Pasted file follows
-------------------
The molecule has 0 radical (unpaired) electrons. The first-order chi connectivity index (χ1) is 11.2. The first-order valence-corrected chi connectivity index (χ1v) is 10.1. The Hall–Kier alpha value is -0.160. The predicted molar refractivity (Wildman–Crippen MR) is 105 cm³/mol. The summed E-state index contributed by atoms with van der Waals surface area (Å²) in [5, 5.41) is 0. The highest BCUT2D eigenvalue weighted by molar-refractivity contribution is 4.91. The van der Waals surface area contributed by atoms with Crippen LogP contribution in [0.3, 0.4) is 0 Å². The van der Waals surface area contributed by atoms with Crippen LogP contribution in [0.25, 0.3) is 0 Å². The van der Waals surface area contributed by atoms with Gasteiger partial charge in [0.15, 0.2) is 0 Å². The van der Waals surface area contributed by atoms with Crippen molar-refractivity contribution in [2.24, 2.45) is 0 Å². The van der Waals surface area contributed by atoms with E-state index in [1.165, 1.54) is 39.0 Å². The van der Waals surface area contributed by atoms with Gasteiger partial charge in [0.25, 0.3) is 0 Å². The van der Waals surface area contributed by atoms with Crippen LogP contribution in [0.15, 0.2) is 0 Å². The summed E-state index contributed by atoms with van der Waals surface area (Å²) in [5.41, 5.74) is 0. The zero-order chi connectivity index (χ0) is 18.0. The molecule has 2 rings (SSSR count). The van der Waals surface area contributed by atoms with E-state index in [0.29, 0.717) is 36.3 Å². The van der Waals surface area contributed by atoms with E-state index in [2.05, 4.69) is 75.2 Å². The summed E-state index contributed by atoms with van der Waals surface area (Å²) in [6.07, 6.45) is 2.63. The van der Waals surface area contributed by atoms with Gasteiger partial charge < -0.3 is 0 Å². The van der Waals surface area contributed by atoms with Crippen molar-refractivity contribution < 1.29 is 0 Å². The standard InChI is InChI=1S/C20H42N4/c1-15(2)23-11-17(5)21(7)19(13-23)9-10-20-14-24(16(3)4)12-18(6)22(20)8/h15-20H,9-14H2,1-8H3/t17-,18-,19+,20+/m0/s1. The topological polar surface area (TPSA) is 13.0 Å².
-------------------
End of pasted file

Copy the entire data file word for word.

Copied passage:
The molecule has 0 radical (unpaired) electrons. The first-order chi connectivity index (χ1) is 11.2. The first-order valence-corrected chi connectivity index (χ1v) is 10.1. The Hall–Kier alpha value is -0.160. The predicted molar refractivity (Wildman–Crippen MR) is 105 cm³/mol. The summed E-state index contributed by atoms with van der Waals surface area (Å²) in [5, 5.41) is 0. The highest BCUT2D eigenvalue weighted by molar-refractivity contribution is 4.91. The van der Waals surface area contributed by atoms with Crippen LogP contribution in [0.3, 0.4) is 0 Å². The van der Waals surface area contributed by atoms with Crippen LogP contribution in [0.25, 0.3) is 0 Å². The van der Waals surface area contributed by atoms with Gasteiger partial charge in [0.15, 0.2) is 0 Å². The van der Waals surface area contributed by atoms with Crippen molar-refractivity contribution in [2.24, 2.45) is 0 Å². The van der Waals surface area contributed by atoms with E-state index in [1.165, 1.54) is 39.0 Å². The van der Waals surface area contributed by atoms with Gasteiger partial charge in [0.25, 0.3) is 0 Å². The van der Waals surface area contributed by atoms with Crippen LogP contribution in [0.15, 0.2) is 0 Å². The summed E-state index contributed by atoms with van der Waals surface area (Å²) in [5.41, 5.74) is 0. The zero-order chi connectivity index (χ0) is 18.0. The molecule has 2 rings (SSSR count). The van der Waals surface area contributed by atoms with E-state index in [0.29, 0.717) is 36.3 Å². The van der Waals surface area contributed by atoms with E-state index in [2.05, 4.69) is 75.2 Å². The summed E-state index contributed by atoms with van der Waals surface area (Å²) in [6.07, 6.45) is 2.63. The van der Waals surface area contributed by atoms with Gasteiger partial charge < -0.3 is 0 Å². The van der Waals surface area contributed by atoms with Crippen molar-refractivity contribution < 1.29 is 0 Å². The standard InChI is InChI=1S/C20H42N4/c1-15(2)23-11-17(5)21(7)19(13-23)9-10-20-14-24(16(3)4)12-18(6)22(20)8/h15-20H,9-14H2,1-8H3/t17-,18-,19+,20+/m0/s1. The topological polar surface area (TPSA) is 13.0 Å².